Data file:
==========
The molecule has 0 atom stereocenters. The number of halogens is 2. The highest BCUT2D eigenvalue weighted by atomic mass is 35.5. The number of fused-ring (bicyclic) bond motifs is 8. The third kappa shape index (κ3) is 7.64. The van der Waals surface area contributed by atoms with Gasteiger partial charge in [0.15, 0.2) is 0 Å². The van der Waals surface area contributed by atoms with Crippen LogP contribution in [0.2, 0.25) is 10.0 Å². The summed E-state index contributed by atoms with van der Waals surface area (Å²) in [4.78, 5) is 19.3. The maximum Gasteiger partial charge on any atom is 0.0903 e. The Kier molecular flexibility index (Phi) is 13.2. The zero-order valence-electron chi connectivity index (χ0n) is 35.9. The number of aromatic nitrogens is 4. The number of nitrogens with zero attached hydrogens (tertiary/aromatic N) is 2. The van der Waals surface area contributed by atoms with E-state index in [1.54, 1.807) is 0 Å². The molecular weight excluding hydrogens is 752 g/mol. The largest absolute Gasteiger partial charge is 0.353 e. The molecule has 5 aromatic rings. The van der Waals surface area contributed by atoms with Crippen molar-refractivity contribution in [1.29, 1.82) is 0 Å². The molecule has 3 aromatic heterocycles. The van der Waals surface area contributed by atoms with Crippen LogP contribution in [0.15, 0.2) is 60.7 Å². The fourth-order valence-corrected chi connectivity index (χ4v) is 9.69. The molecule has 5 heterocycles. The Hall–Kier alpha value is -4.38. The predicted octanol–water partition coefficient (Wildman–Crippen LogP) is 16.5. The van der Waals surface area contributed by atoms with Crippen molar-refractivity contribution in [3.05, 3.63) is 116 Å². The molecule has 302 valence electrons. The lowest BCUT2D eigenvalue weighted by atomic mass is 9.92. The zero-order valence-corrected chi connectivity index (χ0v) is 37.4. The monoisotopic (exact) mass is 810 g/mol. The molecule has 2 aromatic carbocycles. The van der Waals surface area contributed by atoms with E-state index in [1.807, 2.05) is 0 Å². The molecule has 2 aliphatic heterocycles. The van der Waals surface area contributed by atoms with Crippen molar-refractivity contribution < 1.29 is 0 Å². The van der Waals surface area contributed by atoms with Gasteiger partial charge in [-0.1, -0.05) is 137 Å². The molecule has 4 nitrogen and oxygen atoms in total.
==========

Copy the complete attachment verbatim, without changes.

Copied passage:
The molecule has 0 atom stereocenters. The number of halogens is 2. The highest BCUT2D eigenvalue weighted by atomic mass is 35.5. The number of fused-ring (bicyclic) bond motifs is 8. The third kappa shape index (κ3) is 7.64. The van der Waals surface area contributed by atoms with Gasteiger partial charge in [0.15, 0.2) is 0 Å². The van der Waals surface area contributed by atoms with Crippen LogP contribution in [0.2, 0.25) is 10.0 Å². The summed E-state index contributed by atoms with van der Waals surface area (Å²) in [4.78, 5) is 19.3. The maximum Gasteiger partial charge on any atom is 0.0903 e. The Kier molecular flexibility index (Phi) is 13.2. The zero-order valence-electron chi connectivity index (χ0n) is 35.9. The number of aromatic nitrogens is 4. The number of nitrogens with zero attached hydrogens (tertiary/aromatic N) is 2. The van der Waals surface area contributed by atoms with E-state index in [1.54, 1.807) is 0 Å². The molecular weight excluding hydrogens is 752 g/mol. The largest absolute Gasteiger partial charge is 0.353 e. The molecule has 5 aromatic rings. The van der Waals surface area contributed by atoms with Crippen molar-refractivity contribution in [1.29, 1.82) is 0 Å². The molecule has 3 aromatic heterocycles. The van der Waals surface area contributed by atoms with Crippen LogP contribution in [0.15, 0.2) is 60.7 Å². The fourth-order valence-corrected chi connectivity index (χ4v) is 9.69. The molecule has 5 heterocycles. The Hall–Kier alpha value is -4.38. The predicted octanol–water partition coefficient (Wildman–Crippen LogP) is 16.5. The van der Waals surface area contributed by atoms with Crippen molar-refractivity contribution in [3.05, 3.63) is 116 Å². The molecule has 302 valence electrons. The lowest BCUT2D eigenvalue weighted by atomic mass is 9.92. The zero-order valence-corrected chi connectivity index (χ0v) is 37.4. The monoisotopic (exact) mass is 810 g/mol. The molecule has 2 aromatic carbocycles. The van der Waals surface area contributed by atoms with E-state index in [1.807, 2.05) is 0 Å². The molecule has 2 aliphatic heterocycles. The van der Waals surface area contributed by atoms with Crippen molar-refractivity contribution < 1.29 is 0 Å². The van der Waals surface area contributed by atoms with Gasteiger partial charge in [-0.1, -0.05) is 137 Å². The molecule has 4 nitrogen and oxygen atoms in total.